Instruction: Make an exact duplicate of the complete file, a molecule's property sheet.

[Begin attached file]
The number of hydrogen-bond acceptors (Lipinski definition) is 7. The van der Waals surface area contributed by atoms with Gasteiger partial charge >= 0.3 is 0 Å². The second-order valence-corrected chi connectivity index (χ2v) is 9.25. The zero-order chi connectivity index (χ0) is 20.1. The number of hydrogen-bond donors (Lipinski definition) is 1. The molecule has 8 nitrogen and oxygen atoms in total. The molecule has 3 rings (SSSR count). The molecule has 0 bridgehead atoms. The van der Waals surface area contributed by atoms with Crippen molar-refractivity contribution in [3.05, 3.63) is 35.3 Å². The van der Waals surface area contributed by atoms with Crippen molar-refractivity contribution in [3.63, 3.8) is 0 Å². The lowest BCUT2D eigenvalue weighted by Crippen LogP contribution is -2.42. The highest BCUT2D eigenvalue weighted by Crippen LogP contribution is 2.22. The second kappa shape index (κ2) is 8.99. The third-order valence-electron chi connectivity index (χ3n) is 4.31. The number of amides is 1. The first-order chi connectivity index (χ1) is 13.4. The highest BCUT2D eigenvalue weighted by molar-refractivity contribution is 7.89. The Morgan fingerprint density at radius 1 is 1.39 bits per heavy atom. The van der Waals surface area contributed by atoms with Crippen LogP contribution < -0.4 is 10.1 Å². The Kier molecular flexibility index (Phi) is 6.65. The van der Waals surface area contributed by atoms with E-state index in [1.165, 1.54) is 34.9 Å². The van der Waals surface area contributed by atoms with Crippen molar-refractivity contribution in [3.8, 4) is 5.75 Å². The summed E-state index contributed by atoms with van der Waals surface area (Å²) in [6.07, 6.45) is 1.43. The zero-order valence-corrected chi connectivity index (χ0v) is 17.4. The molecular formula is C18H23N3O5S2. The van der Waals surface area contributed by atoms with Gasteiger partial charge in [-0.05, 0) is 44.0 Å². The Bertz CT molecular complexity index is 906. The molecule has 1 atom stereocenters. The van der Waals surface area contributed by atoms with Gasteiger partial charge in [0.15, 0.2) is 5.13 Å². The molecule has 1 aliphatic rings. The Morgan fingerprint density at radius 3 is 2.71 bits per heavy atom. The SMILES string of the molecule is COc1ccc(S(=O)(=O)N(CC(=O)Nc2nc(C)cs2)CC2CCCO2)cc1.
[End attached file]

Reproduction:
The number of hydrogen-bond acceptors (Lipinski definition) is 7. The van der Waals surface area contributed by atoms with Gasteiger partial charge >= 0.3 is 0 Å². The second-order valence-corrected chi connectivity index (χ2v) is 9.25. The zero-order chi connectivity index (χ0) is 20.1. The number of hydrogen-bond donors (Lipinski definition) is 1. The molecule has 8 nitrogen and oxygen atoms in total. The molecule has 3 rings (SSSR count). The molecule has 0 bridgehead atoms. The van der Waals surface area contributed by atoms with Crippen molar-refractivity contribution in [3.05, 3.63) is 35.3 Å². The van der Waals surface area contributed by atoms with Crippen molar-refractivity contribution in [3.63, 3.8) is 0 Å². The lowest BCUT2D eigenvalue weighted by Crippen LogP contribution is -2.42. The highest BCUT2D eigenvalue weighted by Crippen LogP contribution is 2.22. The second kappa shape index (κ2) is 8.99. The third-order valence-electron chi connectivity index (χ3n) is 4.31. The number of amides is 1. The first-order chi connectivity index (χ1) is 13.4. The highest BCUT2D eigenvalue weighted by molar-refractivity contribution is 7.89. The Morgan fingerprint density at radius 1 is 1.39 bits per heavy atom. The van der Waals surface area contributed by atoms with Crippen LogP contribution < -0.4 is 10.1 Å². The Kier molecular flexibility index (Phi) is 6.65. The van der Waals surface area contributed by atoms with E-state index in [1.165, 1.54) is 34.9 Å². The van der Waals surface area contributed by atoms with Crippen molar-refractivity contribution in [3.8, 4) is 5.75 Å². The summed E-state index contributed by atoms with van der Waals surface area (Å²) in [6.07, 6.45) is 1.43. The zero-order valence-corrected chi connectivity index (χ0v) is 17.4. The molecular formula is C18H23N3O5S2. The van der Waals surface area contributed by atoms with Gasteiger partial charge in [-0.05, 0) is 44.0 Å². The Bertz CT molecular complexity index is 906. The molecule has 1 atom stereocenters. The van der Waals surface area contributed by atoms with Gasteiger partial charge in [0.15, 0.2) is 5.13 Å². The molecule has 1 aliphatic rings. The Morgan fingerprint density at radius 3 is 2.71 bits per heavy atom. The SMILES string of the molecule is COc1ccc(S(=O)(=O)N(CC(=O)Nc2nc(C)cs2)CC2CCCO2)cc1.